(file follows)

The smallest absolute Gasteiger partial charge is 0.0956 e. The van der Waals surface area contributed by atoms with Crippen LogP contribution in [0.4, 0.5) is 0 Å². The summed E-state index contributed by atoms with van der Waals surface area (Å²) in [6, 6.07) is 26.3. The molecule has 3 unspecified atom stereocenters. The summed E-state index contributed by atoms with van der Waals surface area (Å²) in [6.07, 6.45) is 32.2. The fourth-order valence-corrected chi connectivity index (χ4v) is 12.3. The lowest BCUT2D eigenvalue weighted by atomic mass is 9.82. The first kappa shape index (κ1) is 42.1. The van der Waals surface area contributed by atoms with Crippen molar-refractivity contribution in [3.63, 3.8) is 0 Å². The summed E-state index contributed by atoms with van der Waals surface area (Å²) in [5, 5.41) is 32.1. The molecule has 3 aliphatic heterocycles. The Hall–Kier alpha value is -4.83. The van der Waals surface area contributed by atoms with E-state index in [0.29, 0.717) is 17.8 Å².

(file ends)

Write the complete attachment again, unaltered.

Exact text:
The smallest absolute Gasteiger partial charge is 0.0956 e. The van der Waals surface area contributed by atoms with Crippen LogP contribution in [0.4, 0.5) is 0 Å². The summed E-state index contributed by atoms with van der Waals surface area (Å²) in [6, 6.07) is 26.3. The molecule has 3 unspecified atom stereocenters. The summed E-state index contributed by atoms with van der Waals surface area (Å²) in [6.07, 6.45) is 32.2. The fourth-order valence-corrected chi connectivity index (χ4v) is 12.3. The lowest BCUT2D eigenvalue weighted by atomic mass is 9.82. The first kappa shape index (κ1) is 42.1. The van der Waals surface area contributed by atoms with Crippen molar-refractivity contribution in [3.63, 3.8) is 0 Å². The summed E-state index contributed by atoms with van der Waals surface area (Å²) in [5, 5.41) is 32.1. The molecule has 3 aliphatic heterocycles. The Hall–Kier alpha value is -4.83. The van der Waals surface area contributed by atoms with E-state index in [0.29, 0.717) is 17.8 Å².